She participates in several European projects: the committee for the publication of the works of Pirro Ligorio; the committee for the manuscripta epigraphica et manus epigraphicae project of the Universitat autonòma de Barcelona; the international seminar "L'antiquaria e i suoi metodi" of the Scuola Normale Superiore di Pisa-Università degli studi di Firenze; the committee for the sixth centenary of Lorenzo Valla of the Università degli studi di Firenze; the committee for the bicentennial of the death of Gaetano Marini of the Bibiloteca Apostolica del Vaticano; the committee for the publication and study of humanistic texts of Paris-IV Sorbonne; and the committee for development of the epigraphical corpora of the Société française d'épigraphie romaine et de Rome.

Huub van der Linden
University College Roosevelt, Middelburg
Oratorio, oratory, and the early modern Italian soundscape
(Fall 2013 & Spring 2014)

Huub van der Linden is a cultural historian. He holds MA degrees in musicology from the University of Utrecht and in Early Modern Cultural and Intellectual History from the Warburg Institute in London (the latter with distinction). In September 2012 he received his PhD from the European University Institute in Florence for his dissertation on the circulation and performance of Italian oratorio around 1700. He is currently attached to University College Roosevelt in Middelburg (The Netherlands). Besides his work on Italian musical culture of the seventeenth and eighteenth centuries, Van der Linden also has an interest in the history of the book and of reading, as well as in the processes of creating, copying, transporting, and otherwise physically handling paintings in early modern Europe. He has published a number of articles dealing with various aspects of all of these topics. Most recently he has started to explore early modern European perceptions and accounts of the sonic world of Safavid Persia (1501-1736). At the Italian Academy he will work on a project that developed out of his doctoral dissertation, and which deals with the cultural politics of voice in Italy, specifically in relation to a series of oratorio performances in private palace in Bologna in the years around 1700. So far Van der Linden's work has been supported by received numerous study and research grants, among others an eight-month scholarship from the Collegio dei Fiamminghi in Bologna for work on his first MA thesis, fellowships from the Dutch Institute for Art History in Florence and the Royal Dutch Institute in Rome (Hugenholtz Stipend, awarded for an outstanding MA dissertation), a dissertation research fellowship from the Harry Ransom Center at the University of Texas Austin, an Ernst Mach Grant from the Austrian Agency for International Cooperation in Education & Research, and a fellowship from the Fondazione Ermitage Italia at Ferrara. Most recently he has worked in Germany thanks to fellowships from the Forschungsbibliothek in Gotha and the Staatliches Institut für Musikforschung in Berlin.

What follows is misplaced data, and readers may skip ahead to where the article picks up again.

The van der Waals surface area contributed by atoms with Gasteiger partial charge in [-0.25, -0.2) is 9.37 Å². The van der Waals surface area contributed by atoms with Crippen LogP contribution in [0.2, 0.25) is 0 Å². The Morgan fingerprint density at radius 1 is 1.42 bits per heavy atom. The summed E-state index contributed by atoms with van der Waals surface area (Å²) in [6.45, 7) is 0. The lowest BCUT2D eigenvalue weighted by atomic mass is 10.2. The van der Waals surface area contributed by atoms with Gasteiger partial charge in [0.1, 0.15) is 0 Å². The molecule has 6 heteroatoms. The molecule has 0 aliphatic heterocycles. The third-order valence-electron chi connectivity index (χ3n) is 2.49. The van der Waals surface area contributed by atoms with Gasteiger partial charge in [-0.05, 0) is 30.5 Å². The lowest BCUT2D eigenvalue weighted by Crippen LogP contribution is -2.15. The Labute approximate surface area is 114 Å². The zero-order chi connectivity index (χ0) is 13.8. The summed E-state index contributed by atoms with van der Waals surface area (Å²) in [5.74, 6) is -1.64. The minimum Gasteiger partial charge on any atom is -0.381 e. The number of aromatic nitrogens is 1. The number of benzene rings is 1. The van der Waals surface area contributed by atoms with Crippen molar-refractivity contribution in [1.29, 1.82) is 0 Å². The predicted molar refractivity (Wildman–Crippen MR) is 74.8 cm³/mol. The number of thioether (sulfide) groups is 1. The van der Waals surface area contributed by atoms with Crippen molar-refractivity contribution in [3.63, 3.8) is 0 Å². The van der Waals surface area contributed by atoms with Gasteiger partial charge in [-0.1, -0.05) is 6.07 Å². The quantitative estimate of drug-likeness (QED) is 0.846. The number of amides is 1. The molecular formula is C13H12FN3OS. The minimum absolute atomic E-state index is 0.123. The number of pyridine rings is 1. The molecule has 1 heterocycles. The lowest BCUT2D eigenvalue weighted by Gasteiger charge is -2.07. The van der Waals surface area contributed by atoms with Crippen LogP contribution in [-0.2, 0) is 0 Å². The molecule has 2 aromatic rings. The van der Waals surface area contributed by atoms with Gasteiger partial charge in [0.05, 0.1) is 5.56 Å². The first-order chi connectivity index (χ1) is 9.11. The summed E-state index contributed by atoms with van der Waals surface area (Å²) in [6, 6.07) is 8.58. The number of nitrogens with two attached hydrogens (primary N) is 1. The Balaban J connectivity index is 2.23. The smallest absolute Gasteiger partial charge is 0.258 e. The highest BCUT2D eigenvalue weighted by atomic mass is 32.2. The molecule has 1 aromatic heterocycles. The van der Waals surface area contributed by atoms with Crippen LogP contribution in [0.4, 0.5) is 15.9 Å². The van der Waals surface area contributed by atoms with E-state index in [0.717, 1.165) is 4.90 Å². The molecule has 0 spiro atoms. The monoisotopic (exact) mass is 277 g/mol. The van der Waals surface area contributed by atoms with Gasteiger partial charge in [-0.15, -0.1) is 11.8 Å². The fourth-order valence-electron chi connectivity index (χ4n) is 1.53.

Maartje van Gelder
Universiteit van Amsterdam
The people and the prince: popular politics in early modern Venice
(Fall 2013)